Who needs to scale the New York Times building when you can take on the Brooklyn Bridge?
Avid climbers who get their rocks off on, well, rocks, will find John A. Roebling’s marvel (or a close facsimile) and more when Brooklyn Boulders rock−climbing gym opens this summer in Gowanus.
The new, somewhat off−the−wall business venture (no pun intended) is currently being built inside the old Daily News garage on Third Avenue at Degraw Street and is expected to be partially opened by the second week of July. Rock climb enthusiasts will be able to experience everything Brooklyn Boulders has to offer −− including a kids’ room for the perfect birthday party −− at the end of August.
Lance Pinn, one of the three men bringing Brooklyn Boulders to life, said that they searched all over downtown Brooklyn for an adequate spot, but immediately fell in love with the Daily News garage, which has high peaks.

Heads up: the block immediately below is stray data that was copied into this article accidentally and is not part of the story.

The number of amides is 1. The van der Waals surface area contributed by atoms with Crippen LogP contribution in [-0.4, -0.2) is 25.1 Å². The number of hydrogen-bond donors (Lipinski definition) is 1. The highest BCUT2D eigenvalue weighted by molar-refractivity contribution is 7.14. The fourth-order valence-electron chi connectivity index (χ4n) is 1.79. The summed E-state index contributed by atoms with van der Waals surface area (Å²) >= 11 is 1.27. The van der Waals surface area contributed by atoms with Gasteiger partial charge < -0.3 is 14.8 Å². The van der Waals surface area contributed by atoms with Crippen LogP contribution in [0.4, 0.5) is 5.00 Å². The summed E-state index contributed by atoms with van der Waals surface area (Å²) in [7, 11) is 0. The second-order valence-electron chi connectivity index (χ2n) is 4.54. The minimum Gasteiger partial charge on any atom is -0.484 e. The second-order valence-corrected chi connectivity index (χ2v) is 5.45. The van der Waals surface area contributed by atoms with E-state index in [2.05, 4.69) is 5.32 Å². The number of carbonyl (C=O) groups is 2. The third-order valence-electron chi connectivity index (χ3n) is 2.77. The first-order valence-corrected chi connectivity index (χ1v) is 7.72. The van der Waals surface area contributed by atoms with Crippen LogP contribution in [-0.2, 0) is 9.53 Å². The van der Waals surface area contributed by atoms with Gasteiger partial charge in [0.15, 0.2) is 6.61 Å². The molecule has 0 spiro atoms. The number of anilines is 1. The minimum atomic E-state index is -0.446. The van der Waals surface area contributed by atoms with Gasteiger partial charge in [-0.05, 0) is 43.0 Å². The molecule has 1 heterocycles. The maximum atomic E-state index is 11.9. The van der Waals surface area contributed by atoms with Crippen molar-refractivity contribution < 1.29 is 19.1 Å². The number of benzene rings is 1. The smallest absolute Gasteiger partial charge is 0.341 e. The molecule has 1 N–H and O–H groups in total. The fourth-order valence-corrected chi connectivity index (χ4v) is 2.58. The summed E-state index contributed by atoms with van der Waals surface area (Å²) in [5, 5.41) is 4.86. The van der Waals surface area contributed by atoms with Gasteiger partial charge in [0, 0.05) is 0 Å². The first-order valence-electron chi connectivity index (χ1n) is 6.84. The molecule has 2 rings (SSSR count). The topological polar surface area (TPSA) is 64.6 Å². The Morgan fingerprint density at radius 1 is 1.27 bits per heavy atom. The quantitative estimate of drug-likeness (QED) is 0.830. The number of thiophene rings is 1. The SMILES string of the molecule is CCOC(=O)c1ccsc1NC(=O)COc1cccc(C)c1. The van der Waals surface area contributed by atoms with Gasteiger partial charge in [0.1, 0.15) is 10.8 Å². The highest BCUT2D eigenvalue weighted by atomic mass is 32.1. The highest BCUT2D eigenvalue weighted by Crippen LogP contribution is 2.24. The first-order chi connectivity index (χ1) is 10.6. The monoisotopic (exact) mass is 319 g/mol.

“You really can’t tell from the outside,” Pinn explained. “It looks like a 20 foot building, but there’s an inset inside that goes up to 30 feet, five inches.”
“We couldn’t tell you how lucky we were to find this,” he said. “It’s perfect for us.”
Pinn, the company’s business manager, said that Brooklyn Boulders is leasing 18,000 square feet of the 40,000−square−foot building, which will take up the entire Third Avenue side.
The property was purchased by a real estate developer over a year ago. When interviewed by www.browns
Back when Brooklyn Boulders was simply a business plan, Pinn and his partners knew that one of the rock climbing walls was going to look like the Brooklyn Bridge −− an avid climber’s dream.
“We love the Brooklyn Bridge,” Pinn said. “It’s an iconic structure that you can’t climb. When we were designing our standout feature, we didn’t have to look very hard.”
While Pinn said he always knew that Brooklyn Boulders was going to be welcomed by climbers throughout the city looking for a world−class, inexpensive alternative to similar gyms, he never realized how many homegrown rock heads he would find.
“The support from the community has been outrageous,” he said. “Since we started work, we’ve had about 70 people come to us right from the neighborhood asking if they can help out. A million marketing surveys wouldn’t have predicted that there would be so many climbing enthusiasts right here.”
Those scrambling to find out more about Brooklyn Boulders can go to their website at www.brookl